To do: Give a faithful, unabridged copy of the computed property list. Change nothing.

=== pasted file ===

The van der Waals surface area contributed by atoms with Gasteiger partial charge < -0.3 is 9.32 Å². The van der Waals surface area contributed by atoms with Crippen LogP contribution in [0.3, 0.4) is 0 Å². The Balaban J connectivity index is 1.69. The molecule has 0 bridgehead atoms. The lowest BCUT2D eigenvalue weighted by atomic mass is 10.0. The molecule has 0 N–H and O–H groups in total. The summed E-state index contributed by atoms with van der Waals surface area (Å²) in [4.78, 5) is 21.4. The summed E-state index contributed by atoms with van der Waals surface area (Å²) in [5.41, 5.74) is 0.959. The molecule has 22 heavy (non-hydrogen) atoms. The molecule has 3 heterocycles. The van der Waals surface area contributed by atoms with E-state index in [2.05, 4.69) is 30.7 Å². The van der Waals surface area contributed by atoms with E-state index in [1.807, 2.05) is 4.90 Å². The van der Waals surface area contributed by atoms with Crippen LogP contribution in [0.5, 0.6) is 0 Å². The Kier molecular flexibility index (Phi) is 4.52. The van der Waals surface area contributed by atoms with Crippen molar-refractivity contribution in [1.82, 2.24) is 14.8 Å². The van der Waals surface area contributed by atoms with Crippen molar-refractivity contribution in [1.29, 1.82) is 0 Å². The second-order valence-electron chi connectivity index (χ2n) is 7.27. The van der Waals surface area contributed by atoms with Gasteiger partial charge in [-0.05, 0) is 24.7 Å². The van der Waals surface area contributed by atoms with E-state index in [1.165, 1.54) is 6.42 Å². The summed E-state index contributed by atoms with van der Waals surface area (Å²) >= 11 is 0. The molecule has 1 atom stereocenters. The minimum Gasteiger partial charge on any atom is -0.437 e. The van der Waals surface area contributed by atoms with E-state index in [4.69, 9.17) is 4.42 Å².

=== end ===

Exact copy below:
The van der Waals surface area contributed by atoms with Gasteiger partial charge < -0.3 is 9.32 Å². The van der Waals surface area contributed by atoms with Crippen LogP contribution in [0.3, 0.4) is 0 Å². The Balaban J connectivity index is 1.69. The molecule has 0 bridgehead atoms. The lowest BCUT2D eigenvalue weighted by atomic mass is 10.0. The molecule has 0 N–H and O–H groups in total. The summed E-state index contributed by atoms with van der Waals surface area (Å²) in [4.78, 5) is 21.4. The summed E-state index contributed by atoms with van der Waals surface area (Å²) in [5.41, 5.74) is 0.959. The molecule has 22 heavy (non-hydrogen) atoms. The molecule has 3 heterocycles. The van der Waals surface area contributed by atoms with E-state index in [2.05, 4.69) is 30.7 Å². The van der Waals surface area contributed by atoms with E-state index in [1.807, 2.05) is 4.90 Å². The van der Waals surface area contributed by atoms with Crippen LogP contribution in [0.5, 0.6) is 0 Å². The Kier molecular flexibility index (Phi) is 4.52. The van der Waals surface area contributed by atoms with Crippen molar-refractivity contribution in [1.82, 2.24) is 14.8 Å². The van der Waals surface area contributed by atoms with Crippen molar-refractivity contribution in [1.29, 1.82) is 0 Å². The second-order valence-electron chi connectivity index (χ2n) is 7.27. The van der Waals surface area contributed by atoms with Gasteiger partial charge in [-0.05, 0) is 24.7 Å². The van der Waals surface area contributed by atoms with E-state index in [1.165, 1.54) is 6.42 Å². The summed E-state index contributed by atoms with van der Waals surface area (Å²) >= 11 is 0. The molecule has 1 atom stereocenters. The minimum Gasteiger partial charge on any atom is -0.437 e. The van der Waals surface area contributed by atoms with E-state index in [4.69, 9.17) is 4.42 Å².